Ada 2022 allows such contracts; Ada 2012 did not. (See 6.1.1, and specifically 6.1.1(1/5)). Whether your compiler has caught up, who knows. Logically the contracts should "match" (with the weakening/strengthing that Dmitry mentioned), but that was too hard for Ada, so they're just additive. (A proper matching mechanism is more the sort of thing that SPARK does, Ada only enforces these contracts at runtime) That is, when you call through a generic formal subprogram, you enforce the preconditions of both the formal and the actual subprogram, and similarly for the postconditions. If they mismatch, you might not be able to make a successful call. If it hurts, don't do that. ;-) Randy. "mockturtle" <framefritti@gmail.com> wrote in message news:0c555ce7-0b2e-49f1-8930-c4f4796793e4n@googlegroups.com... Dear.all, this is something that looked like a natural and nice idea to me, but the compiler disagree :-): specifying contracts in formal subprograms in generic declarations. Actually, RM 12.6 does not prohibit this on a syntactic level (a aspect_specification part is included), but the compiler complains. To understand what I mean, please check the following real code toy-zed (can you hear the grammar screaming?) ----------------------- generic type Ring is private; with function Divides (Num, Den : Ring) return Boolean; with function Is_Invertible (X : Ring) return Boolean; with function Inv (X : Ring) return Ring with Pre => Is_Invertible (X); with function Gcd (X, Y : Ring) return Ring with Post => Divides (X, Gcd'Result) and Divides (Y, Gcd'Result); package Pippo is -- stuff end Pippo; ---------------------------------- The meaning I have in mind is something like * For "Pre" aspect: who writes function Inv can assume that X is invertible since Inv will never be called (by the package code, at least) with X not invertible. Also Inv cannot have a stricter pre-condition. In a sense, the package expects Inv to work correctly if and only if the pre-condition is true. * For "Post" aspect: I expect that the result of GCD satisfies the post condition. Post conditions for the actual subprogram can be stricter, as long as the post condition of the formal parameter is satisfied. For example, if Ring is Integer, GCD could always return a positive value that divides both X and Y. The fact that the result is positive does not hurt. Should the actual subprogram specify the same contract? I am not sure (and I guess this could be a stumbling block for the adoption of this idea). One could say that the actual subprogram gets a contract that is the AND of the actual subprogram and the contract specified in the generic declaration, it is up to the programmer to check that they are compatible. I guess the compatibility could be verified by the compiler itself in simple cases, but I expect that this could not be feasible in some cases (maybe of academic interest?). Riccardo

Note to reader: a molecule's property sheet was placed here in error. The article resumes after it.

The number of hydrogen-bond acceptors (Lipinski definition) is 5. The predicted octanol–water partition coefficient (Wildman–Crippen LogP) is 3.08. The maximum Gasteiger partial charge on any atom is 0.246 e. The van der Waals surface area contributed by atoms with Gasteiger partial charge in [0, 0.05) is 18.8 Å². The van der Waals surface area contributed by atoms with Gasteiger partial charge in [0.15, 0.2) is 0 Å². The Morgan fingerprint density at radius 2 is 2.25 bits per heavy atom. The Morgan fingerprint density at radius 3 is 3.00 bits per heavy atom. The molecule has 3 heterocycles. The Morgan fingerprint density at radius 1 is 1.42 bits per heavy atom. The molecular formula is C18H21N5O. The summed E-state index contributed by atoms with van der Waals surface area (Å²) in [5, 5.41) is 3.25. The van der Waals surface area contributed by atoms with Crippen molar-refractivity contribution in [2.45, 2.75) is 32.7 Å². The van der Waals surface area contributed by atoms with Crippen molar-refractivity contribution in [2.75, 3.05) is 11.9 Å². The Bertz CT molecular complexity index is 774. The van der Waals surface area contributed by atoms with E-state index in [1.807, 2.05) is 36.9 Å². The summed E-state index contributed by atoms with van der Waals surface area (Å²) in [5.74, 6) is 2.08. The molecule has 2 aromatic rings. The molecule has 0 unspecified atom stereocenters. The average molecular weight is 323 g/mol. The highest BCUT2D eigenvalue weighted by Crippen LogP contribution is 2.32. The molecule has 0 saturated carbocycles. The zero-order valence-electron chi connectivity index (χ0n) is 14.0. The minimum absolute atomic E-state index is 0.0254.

GCC 12.2.0 accepts this code with -gnat2022.

```
On Saturday, April 8, 2023 at 6:48:14 PM UTC+2, Simon Wright wrote:
> GCC 12.2.0 accepts this code with -gnat2022.
True! Cool... In my opinion, contracts are among the coolest (and maybe more exclusive) features of Ada
```

```
On 08.04.23 10:02, Dmitry A. Kazakov wrote:
> On 2023-04-08 09:00, mockturtle wrote:
>
>> Should the actual subprogram specify the same contract? I am not sure (and I guess this could be a stumbling block for the adoption of this idea).
>
> The general principle of substitutability is that the preconditions can be weakened, the postoconditions can be strengthened.
Side track: "weak" and "strong" alone sounding like a valuation to the
uninitiated, but neither technical nor precise; and the "objects" of